Menopause may not increase risk for or exacerbate symptoms of type 2 diabetes
While type 2 diabetes can occur during any stage of life, the odds that individuals will develop this condition increase as they age.
According to the American Diabetes Association, more than 25 million people in the U.S. have diabetes, and type 2 diabetes accounts for as much a 95 percent of these cases.
Women may be especially concerned about their diabetes risk as they enter menopause, since increased amounts of testosterone in the body have been associated with the development of the metabolic disorder.
However, a recent study published in the journal Menopause
indicated that the end of a woman's reproductive years doesn't necessarily mean that she will be more likely to progress from having pre-diabetes to type 2 diabetes, especially if she makes healthy lifestyle changes during this time.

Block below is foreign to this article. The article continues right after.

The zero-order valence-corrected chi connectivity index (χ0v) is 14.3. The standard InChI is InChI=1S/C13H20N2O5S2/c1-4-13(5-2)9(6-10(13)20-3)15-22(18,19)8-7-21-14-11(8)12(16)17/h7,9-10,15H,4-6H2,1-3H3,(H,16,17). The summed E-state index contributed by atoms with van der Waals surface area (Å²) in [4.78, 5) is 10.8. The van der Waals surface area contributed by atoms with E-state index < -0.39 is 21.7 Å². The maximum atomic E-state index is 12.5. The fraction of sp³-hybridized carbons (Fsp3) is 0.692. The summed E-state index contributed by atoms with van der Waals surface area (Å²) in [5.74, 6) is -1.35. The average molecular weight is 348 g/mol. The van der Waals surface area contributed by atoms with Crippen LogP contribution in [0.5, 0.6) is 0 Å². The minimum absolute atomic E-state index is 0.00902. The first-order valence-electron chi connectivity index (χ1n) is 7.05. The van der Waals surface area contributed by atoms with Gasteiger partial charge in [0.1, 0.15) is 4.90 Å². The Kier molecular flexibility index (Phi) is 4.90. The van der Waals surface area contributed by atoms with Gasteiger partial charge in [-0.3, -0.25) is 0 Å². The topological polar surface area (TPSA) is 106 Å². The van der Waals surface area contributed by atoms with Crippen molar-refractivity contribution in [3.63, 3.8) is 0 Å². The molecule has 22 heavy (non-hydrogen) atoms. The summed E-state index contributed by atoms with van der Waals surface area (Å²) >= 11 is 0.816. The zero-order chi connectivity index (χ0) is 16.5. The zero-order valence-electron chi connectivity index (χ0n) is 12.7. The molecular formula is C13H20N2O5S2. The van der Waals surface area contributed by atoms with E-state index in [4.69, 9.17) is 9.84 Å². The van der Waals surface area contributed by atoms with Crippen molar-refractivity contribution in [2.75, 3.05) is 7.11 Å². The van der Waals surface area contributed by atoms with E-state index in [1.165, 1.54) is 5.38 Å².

The research involved a group of participants who took part in the Diabetes Prevention Program because they had been shown to have glucose intolerance, a marker of pre-diabetes.
The study's results showed that there was little difference in the risk of developing full-on type 2 diabetes among women who were either premenopausal, postmenopausal or those in whom menopause was induced because they had their ovaries removed for medical reasons.
Furthermore, women who lost 7 percent of their body weight and exercised for 150 minutes per week actually had a reduced risk of type 2 diabetes, despite the common belief that lower estrogen production increases the odds of the metabolic disorder occurring.
"In our study, menopause had no additional effect on risk for diabetes. Menopause is one of many small steps in aging and it doesn't mean women's health will be worse after going through this transition," said lead study author Catherine Kim, MD.
Individuals who have pre-diabetes and want to avoid type 2 diabetes may consider following a diabetic diet and exercise regimen. Some physicians may also recommend that their patients with pre-diabetes take medications like metformin in order to help control their blood sugar levels.